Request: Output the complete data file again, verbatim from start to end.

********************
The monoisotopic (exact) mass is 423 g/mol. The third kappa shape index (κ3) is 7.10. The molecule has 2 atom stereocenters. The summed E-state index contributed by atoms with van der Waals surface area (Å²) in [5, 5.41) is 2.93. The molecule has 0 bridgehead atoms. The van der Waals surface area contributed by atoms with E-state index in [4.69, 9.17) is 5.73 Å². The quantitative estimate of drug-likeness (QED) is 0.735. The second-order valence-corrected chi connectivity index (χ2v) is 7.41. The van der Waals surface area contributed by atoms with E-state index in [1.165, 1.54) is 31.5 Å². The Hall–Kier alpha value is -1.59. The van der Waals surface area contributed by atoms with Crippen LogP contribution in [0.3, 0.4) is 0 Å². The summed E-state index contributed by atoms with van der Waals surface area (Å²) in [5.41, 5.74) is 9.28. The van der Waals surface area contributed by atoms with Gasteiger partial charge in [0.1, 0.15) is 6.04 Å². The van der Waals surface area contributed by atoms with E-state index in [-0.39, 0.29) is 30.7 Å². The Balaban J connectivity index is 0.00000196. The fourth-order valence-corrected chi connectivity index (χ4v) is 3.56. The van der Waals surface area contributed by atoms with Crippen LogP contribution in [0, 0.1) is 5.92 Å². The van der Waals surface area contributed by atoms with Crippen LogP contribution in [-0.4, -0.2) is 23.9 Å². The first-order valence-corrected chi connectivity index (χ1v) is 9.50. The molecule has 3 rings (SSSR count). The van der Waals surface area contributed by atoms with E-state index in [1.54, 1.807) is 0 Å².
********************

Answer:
The monoisotopic (exact) mass is 423 g/mol. The third kappa shape index (κ3) is 7.10. The molecule has 2 atom stereocenters. The summed E-state index contributed by atoms with van der Waals surface area (Å²) in [5, 5.41) is 2.93. The molecule has 0 bridgehead atoms. The van der Waals surface area contributed by atoms with E-state index in [4.69, 9.17) is 5.73 Å². The quantitative estimate of drug-likeness (QED) is 0.735. The second-order valence-corrected chi connectivity index (χ2v) is 7.41. The van der Waals surface area contributed by atoms with E-state index in [1.165, 1.54) is 31.5 Å². The Hall–Kier alpha value is -1.59. The van der Waals surface area contributed by atoms with Crippen LogP contribution in [0.3, 0.4) is 0 Å². The summed E-state index contributed by atoms with van der Waals surface area (Å²) in [5.41, 5.74) is 9.28. The van der Waals surface area contributed by atoms with Gasteiger partial charge in [0.1, 0.15) is 6.04 Å². The van der Waals surface area contributed by atoms with E-state index in [-0.39, 0.29) is 30.7 Å². The Balaban J connectivity index is 0.00000196. The fourth-order valence-corrected chi connectivity index (χ4v) is 3.56. The van der Waals surface area contributed by atoms with Crippen LogP contribution in [0, 0.1) is 5.92 Å². The van der Waals surface area contributed by atoms with Crippen LogP contribution in [-0.4, -0.2) is 23.9 Å². The first-order valence-corrected chi connectivity index (χ1v) is 9.50. The molecule has 3 rings (SSSR count). The van der Waals surface area contributed by atoms with E-state index in [1.54, 1.807) is 0 Å².